China deploys surveillance ships to patrol South China Sea
Beijing: China has deployed four surveillance naval ships to patrol the South China Sea in a bid to assert its sovereignty over a host islands which were also claimed by a number of states in the region as part of their exclusive economic zone.
A team of four China Marine Surveillance ships has sailed from south China's coastal city of Sanya to the South China Sea to conduct regular patrols, state-run media reported here.
According to an official of China's Marine Surveillance, the team is expected to travel more than 2,400 nautical miles as part of the patrol.
The CMS launched regular patrols in 2006 in a bid to highlight sovereignty and jurisdiction as an important part of the country's efforts to protect its marine interests.
The CMS is a maritime law enforcement agency of the State Oceanic Administration.
Its role includes enforcing law and order within China's territorial waters and preventing harm to the marine environment.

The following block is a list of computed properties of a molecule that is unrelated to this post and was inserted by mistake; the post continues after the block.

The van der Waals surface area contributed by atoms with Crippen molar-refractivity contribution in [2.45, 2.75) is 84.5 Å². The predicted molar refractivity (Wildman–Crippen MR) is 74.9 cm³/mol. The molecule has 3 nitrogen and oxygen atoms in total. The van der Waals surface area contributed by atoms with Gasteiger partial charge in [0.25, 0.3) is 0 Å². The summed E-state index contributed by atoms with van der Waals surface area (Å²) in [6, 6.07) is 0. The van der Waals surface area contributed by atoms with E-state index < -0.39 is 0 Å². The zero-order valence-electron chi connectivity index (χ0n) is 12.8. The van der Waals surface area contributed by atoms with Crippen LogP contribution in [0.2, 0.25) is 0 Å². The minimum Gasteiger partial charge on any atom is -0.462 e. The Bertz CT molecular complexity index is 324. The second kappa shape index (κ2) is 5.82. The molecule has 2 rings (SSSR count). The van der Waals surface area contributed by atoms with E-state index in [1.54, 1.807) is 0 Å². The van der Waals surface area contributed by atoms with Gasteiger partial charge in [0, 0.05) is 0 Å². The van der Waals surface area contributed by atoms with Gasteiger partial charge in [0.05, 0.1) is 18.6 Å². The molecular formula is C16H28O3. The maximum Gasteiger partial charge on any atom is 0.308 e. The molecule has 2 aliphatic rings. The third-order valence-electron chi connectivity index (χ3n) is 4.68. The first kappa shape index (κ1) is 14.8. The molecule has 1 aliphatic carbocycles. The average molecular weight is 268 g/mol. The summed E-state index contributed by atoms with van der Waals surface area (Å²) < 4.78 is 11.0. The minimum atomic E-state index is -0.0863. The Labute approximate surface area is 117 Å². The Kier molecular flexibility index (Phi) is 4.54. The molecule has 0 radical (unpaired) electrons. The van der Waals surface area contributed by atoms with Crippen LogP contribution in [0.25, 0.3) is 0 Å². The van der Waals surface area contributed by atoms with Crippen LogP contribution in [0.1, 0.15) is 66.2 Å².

The timing of the deployment of the ships came as Philippines and Vietnam made strong moves to assert their claims on some of the resource-rich islands.
Besides the two, Brunei, Malaysia and Taiwan too have made strong claims over the islands which China claims as its inherent territory.
While Philippines has deployed its naval vessels in 'Panatag' Shoal, which China calls as 'Huangyan Island', Vietnam has passed a new law by its Parliament asserting that Xisha and Nansha Islands as called by China are part of its territory.
China summoned the Vietnamese Ambassador and objected to the resolution.
A Chinese naval official also expressed reservations over the Rim of the Pacific Drills 2012 being staged in Hawaii by United States along with navies of 21 countries including India and Russia.
A Chinese naval spokesman told the CCTV that China was not deliberately invited by the United States. Also China was projected as the imaginary enemy in the exercises by Washington.
Meanwhile reports from Manila also said the Chinese fishing boats have returned to the South China Sea depite an agreement to clear the area of all vessels.